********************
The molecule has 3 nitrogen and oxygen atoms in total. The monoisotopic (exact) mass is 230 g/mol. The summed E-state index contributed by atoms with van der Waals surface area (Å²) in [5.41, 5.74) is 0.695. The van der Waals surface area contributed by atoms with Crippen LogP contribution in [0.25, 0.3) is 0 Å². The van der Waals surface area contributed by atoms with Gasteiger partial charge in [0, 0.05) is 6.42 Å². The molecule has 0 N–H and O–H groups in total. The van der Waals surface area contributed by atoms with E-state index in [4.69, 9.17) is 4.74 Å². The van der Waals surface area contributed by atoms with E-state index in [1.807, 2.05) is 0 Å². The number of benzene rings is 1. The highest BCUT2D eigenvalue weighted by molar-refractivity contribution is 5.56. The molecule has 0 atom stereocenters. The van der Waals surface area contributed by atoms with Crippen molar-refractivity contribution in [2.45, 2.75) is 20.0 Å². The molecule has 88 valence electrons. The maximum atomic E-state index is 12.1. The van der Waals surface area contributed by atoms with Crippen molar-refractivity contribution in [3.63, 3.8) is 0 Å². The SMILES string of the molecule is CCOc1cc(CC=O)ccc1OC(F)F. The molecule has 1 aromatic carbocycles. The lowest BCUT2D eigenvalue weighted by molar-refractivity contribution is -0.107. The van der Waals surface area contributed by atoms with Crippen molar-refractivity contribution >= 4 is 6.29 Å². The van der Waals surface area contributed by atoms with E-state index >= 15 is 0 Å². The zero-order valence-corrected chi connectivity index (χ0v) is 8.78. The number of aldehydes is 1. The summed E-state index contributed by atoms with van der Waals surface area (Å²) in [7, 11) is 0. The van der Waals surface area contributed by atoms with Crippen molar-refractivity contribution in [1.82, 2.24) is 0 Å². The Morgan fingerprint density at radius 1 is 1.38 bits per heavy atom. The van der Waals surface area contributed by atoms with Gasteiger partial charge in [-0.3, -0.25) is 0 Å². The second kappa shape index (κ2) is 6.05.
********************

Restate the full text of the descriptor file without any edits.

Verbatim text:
The molecule has 3 nitrogen and oxygen atoms in total. The monoisotopic (exact) mass is 230 g/mol. The summed E-state index contributed by atoms with van der Waals surface area (Å²) in [5.41, 5.74) is 0.695. The van der Waals surface area contributed by atoms with Crippen LogP contribution in [0.25, 0.3) is 0 Å². The van der Waals surface area contributed by atoms with Gasteiger partial charge in [0, 0.05) is 6.42 Å². The molecule has 0 N–H and O–H groups in total. The van der Waals surface area contributed by atoms with E-state index in [4.69, 9.17) is 4.74 Å². The van der Waals surface area contributed by atoms with E-state index in [1.807, 2.05) is 0 Å². The number of benzene rings is 1. The highest BCUT2D eigenvalue weighted by molar-refractivity contribution is 5.56. The molecule has 0 atom stereocenters. The van der Waals surface area contributed by atoms with Crippen molar-refractivity contribution in [2.45, 2.75) is 20.0 Å². The molecule has 88 valence electrons. The maximum atomic E-state index is 12.1. The van der Waals surface area contributed by atoms with Crippen molar-refractivity contribution in [3.63, 3.8) is 0 Å². The SMILES string of the molecule is CCOc1cc(CC=O)ccc1OC(F)F. The molecule has 1 aromatic carbocycles. The lowest BCUT2D eigenvalue weighted by molar-refractivity contribution is -0.107. The van der Waals surface area contributed by atoms with Crippen molar-refractivity contribution >= 4 is 6.29 Å². The van der Waals surface area contributed by atoms with E-state index >= 15 is 0 Å². The zero-order valence-corrected chi connectivity index (χ0v) is 8.78. The number of aldehydes is 1. The summed E-state index contributed by atoms with van der Waals surface area (Å²) in [7, 11) is 0. The van der Waals surface area contributed by atoms with Crippen molar-refractivity contribution in [1.82, 2.24) is 0 Å². The Morgan fingerprint density at radius 1 is 1.38 bits per heavy atom. The van der Waals surface area contributed by atoms with Gasteiger partial charge in [-0.3, -0.25) is 0 Å². The second kappa shape index (κ2) is 6.05.